Recently the Japanese Ambassador to Sri Lanka, at a public forum, raised concerns about the import ban by Sri Lanka saying it would hamper trade relations. He was focusing in particular on vehicle imports from Japan. Other foreign envoys have also expressed similar concerns saying Sri Lanka exports, particularly garments to the European Union, were [...]

Business Times

FDI dilemma for Sri Lanka

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Recently the Japanese Ambassador to Sri Lanka, at a public forum, raised concerns about the import ban by Sri Lanka saying it would hamper trade relations. He was focusing in particular on vehicle imports from Japan.

Other foreign envoys have also expressed similar concerns saying Sri Lanka exports, particularly garments to the European Union, were not restricted, while imports were banned by Sri Lanka affecting the usual two-way trade practice. It was unfair on Sri Lanka’s part to restrict imports and expect markets to be open to Sri Lankan products, they said.

I was pondering these issues when the phone rang on this bright Thursday morning. It was ‘Koththamalli’ Fernando, the Kokatath Thailaya (oil for many ailments) expert who has a remedy for any issue, on the line.

“Hello Koththamalli, how are you?” I said, greeting him warmly. “Fine…fine. I hear there are discussions between the government and Ayurvedic practitioners to ascertain how reputed Ayurvedic medicine can improve the immune system of people as a means of tackling COVID-19. This is a good move,” he said.

“I too heard about that but is that the purpose of your call?” I asked. “No it’s about something that worries me as a Sri Lankan: I am talking about the resolution against Sri Lanka at the Geneva UN Human Rights Council. Will that have a major impact on Sri Lanka particularly on business?” he queried.

“Maybe…maybe not. However, in a nutshell, it could have an impact on the country’s ability to garner foreign investment particularly when promotions are about to start to attract investments to the new Colombo Port City,” I said.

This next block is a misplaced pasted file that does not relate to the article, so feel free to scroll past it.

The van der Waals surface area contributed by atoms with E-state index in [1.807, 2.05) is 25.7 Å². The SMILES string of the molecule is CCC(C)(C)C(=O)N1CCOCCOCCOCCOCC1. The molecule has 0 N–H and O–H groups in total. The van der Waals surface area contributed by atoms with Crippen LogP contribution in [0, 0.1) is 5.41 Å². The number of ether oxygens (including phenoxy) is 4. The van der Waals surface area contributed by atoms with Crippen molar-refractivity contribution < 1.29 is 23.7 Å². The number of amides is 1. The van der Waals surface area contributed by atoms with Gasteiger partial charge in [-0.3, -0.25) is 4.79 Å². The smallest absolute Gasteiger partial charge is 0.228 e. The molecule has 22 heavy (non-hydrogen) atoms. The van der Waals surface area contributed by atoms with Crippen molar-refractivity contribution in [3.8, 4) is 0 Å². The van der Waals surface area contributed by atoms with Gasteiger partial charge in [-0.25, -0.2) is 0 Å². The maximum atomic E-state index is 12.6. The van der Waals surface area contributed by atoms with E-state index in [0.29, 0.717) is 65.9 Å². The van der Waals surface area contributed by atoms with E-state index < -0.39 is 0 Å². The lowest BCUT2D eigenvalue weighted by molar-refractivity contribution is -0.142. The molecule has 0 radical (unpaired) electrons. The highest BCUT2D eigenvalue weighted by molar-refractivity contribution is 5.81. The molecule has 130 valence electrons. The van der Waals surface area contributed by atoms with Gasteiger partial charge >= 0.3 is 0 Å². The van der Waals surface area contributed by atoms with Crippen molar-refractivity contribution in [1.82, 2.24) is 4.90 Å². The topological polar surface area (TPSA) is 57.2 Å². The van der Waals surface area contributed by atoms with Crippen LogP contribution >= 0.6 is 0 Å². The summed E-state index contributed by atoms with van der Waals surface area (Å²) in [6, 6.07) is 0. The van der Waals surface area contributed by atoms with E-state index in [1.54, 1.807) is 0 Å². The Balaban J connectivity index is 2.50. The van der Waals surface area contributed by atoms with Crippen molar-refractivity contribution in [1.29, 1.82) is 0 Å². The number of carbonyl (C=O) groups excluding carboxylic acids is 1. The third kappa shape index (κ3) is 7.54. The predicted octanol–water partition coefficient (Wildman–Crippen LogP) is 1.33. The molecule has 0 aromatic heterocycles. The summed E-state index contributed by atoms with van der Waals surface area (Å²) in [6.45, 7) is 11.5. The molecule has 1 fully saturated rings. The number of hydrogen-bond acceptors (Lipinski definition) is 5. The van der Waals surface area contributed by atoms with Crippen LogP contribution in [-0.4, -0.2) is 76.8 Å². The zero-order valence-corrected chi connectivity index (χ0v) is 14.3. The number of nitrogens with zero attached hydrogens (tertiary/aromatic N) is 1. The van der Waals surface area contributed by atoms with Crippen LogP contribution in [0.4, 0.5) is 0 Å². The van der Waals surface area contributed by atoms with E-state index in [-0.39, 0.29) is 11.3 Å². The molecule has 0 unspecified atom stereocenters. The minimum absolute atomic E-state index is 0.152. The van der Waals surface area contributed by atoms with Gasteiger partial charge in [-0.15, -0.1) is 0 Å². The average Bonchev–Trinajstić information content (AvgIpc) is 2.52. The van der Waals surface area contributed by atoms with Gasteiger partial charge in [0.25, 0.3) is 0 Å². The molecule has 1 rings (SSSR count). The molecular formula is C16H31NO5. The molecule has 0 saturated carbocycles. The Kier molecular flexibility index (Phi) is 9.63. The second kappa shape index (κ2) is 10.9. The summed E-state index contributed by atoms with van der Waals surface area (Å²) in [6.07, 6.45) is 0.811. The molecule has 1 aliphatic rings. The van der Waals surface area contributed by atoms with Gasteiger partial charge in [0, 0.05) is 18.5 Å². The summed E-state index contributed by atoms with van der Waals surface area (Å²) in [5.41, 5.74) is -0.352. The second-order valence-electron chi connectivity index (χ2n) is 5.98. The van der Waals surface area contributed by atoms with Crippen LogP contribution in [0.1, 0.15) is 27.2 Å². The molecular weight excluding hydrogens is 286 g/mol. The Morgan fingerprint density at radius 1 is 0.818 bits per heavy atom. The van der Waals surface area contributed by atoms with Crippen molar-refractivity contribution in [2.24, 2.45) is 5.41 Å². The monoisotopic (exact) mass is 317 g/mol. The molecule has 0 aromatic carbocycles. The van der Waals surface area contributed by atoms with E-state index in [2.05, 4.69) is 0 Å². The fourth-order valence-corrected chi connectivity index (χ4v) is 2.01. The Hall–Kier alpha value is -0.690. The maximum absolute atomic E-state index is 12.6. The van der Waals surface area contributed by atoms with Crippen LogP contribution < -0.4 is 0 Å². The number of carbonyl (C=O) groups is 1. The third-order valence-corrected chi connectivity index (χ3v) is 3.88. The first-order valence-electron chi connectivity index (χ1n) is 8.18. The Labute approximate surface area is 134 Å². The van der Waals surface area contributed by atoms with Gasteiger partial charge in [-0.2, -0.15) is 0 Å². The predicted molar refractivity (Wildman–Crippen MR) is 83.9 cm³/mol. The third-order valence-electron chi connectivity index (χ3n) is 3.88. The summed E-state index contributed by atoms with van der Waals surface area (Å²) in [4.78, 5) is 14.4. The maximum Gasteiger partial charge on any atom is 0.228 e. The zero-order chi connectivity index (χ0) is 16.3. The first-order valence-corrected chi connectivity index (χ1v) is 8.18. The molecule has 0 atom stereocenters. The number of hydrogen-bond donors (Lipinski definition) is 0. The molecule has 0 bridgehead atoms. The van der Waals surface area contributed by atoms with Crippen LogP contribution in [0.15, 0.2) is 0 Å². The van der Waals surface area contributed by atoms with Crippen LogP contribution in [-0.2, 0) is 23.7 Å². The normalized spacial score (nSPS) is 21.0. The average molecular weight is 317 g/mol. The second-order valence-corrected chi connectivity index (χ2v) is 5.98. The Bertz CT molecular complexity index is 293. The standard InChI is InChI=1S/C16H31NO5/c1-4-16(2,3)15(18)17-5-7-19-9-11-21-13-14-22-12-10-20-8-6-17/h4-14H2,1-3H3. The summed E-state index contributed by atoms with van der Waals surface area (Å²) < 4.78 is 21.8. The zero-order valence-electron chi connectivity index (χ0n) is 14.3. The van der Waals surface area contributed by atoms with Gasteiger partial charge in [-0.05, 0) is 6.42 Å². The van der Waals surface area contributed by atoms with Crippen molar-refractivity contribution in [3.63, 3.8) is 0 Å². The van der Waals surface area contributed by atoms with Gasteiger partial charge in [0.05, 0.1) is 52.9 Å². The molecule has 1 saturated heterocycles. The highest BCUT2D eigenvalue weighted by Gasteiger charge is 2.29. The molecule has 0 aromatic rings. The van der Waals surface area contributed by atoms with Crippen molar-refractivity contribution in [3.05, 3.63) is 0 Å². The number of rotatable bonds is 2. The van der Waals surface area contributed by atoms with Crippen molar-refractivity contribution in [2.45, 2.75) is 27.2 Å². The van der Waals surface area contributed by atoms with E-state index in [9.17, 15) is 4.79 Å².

“How would it get affected?” he asked again. “Well…the resolution has to some extent impacted the country’s reputation as a nation that respects human rights and related issues and another issue that could come up is the GSP+ concessions which are conditional to respecting the human rights of all citizens. We lost the GSP+ once and suffered a loss of revenue totalling billions of rupees, until it was restored. We can’t afford another suspension; it will be disastrous to the economy particularly now as we battle the repercussions of the COVID-19 pandemic,” I said.

“In this context, the government needs to engage the international community to ensure that such measures are not enforced. Otherwise, we could suffer job losses,” he said and after a few more minutes of discussion, we ended the conversation.

In the meantime, the trio had gathered under the margosa tree and were munching ‘maalu paan’ and drinking tea, when Kussi Amma Sera raised a question. “Mokakda me, pol-thel prashne (What is this problem about coconut oil)?” she asked.

Lankawata aanayana karapu samahara pol-thel wala wasa-wisa thiyenawalu (Apparently, some imported coconut oil stocks have had poisonous substances),” said Serapina.

Mekata naraka kaalayak, mokada pol-thel godak avashyai-ne rasa kevili hadanna avurudu-walata (It’s a bad period for this because a lot of coconut oil is needed to prepare sweetmeats for the New Year season),” noted Mabel Rasthiyadu.